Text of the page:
The beginnings of the Franco-Australian agreement on advanced nuclear submarines date back to 2016 when both states concluded an agreement to build a new fleet of 12 nuclear submarines in a total deal worth $65 billion by the French company DCNS, where the state has 62%, and under the contract, the French company undertakes to design, produce and maintain submarines and train people to operate them. These new submarines will take the place of the traditional Australian Collins submarines made in the 1990s, which are supposed to be discontinued from the beginning of the year 2026. The submarine deal is considered to be the largest Australian Government contract in its history, with 12 submarines being intercontinental, with a weight of 4,000 tons each.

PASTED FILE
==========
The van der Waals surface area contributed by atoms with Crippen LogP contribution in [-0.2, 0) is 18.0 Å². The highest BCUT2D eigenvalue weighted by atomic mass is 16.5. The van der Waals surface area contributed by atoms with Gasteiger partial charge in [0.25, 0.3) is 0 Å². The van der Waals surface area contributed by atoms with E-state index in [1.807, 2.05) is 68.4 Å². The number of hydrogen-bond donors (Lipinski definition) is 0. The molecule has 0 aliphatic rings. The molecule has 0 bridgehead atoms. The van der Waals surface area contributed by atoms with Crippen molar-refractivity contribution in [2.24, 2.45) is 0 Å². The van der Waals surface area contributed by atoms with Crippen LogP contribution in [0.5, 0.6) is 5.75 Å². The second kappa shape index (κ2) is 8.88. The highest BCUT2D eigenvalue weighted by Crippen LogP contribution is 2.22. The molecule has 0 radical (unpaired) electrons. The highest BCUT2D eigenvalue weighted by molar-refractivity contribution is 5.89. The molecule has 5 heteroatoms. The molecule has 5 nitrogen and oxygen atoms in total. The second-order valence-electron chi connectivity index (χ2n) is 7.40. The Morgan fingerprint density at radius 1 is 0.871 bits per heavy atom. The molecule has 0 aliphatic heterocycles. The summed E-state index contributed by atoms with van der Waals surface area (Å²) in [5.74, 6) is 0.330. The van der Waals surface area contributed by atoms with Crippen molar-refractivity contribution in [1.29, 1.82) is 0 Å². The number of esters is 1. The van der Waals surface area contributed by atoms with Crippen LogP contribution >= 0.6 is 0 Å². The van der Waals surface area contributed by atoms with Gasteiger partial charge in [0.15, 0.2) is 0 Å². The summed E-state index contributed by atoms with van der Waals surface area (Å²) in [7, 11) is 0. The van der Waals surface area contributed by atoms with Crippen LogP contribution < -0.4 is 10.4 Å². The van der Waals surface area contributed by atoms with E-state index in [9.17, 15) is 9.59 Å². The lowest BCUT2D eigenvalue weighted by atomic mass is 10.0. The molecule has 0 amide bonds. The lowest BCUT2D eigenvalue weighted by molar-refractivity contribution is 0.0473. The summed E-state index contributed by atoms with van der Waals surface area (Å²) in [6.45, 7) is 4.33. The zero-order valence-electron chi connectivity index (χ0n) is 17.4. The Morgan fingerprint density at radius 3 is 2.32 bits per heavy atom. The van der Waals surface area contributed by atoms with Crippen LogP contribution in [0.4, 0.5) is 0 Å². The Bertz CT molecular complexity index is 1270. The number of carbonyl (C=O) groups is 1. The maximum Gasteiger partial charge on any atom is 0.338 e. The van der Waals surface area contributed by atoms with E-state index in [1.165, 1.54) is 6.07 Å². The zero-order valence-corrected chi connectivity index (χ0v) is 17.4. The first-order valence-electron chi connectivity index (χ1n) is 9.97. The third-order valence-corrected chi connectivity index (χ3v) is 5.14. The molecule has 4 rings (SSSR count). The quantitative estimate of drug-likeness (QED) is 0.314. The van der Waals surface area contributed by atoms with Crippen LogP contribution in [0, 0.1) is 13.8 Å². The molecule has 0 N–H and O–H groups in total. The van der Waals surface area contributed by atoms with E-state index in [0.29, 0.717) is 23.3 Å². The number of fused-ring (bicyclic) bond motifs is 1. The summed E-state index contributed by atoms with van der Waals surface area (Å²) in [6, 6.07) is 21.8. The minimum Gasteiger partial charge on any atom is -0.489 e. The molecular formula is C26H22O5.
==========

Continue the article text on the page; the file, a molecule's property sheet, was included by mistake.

France described this Australian move as “backstabbing,” “betrayal,” “insult,” “Joe Biden acts like his predecessor, Donald Trump,” ” A Sudden Unilateral Decision,” and “France will reconsider the strategic alliance with the United States,”. The French press singled out some pages and analyses of the shock of canceling the French century deal after the announcement of the British-American-Australian Trilateral Security Pact (AUKUS), under which Australia would acquire American nuclear-powered submarines instead of French submarines after the contract with the French naval group was canceled.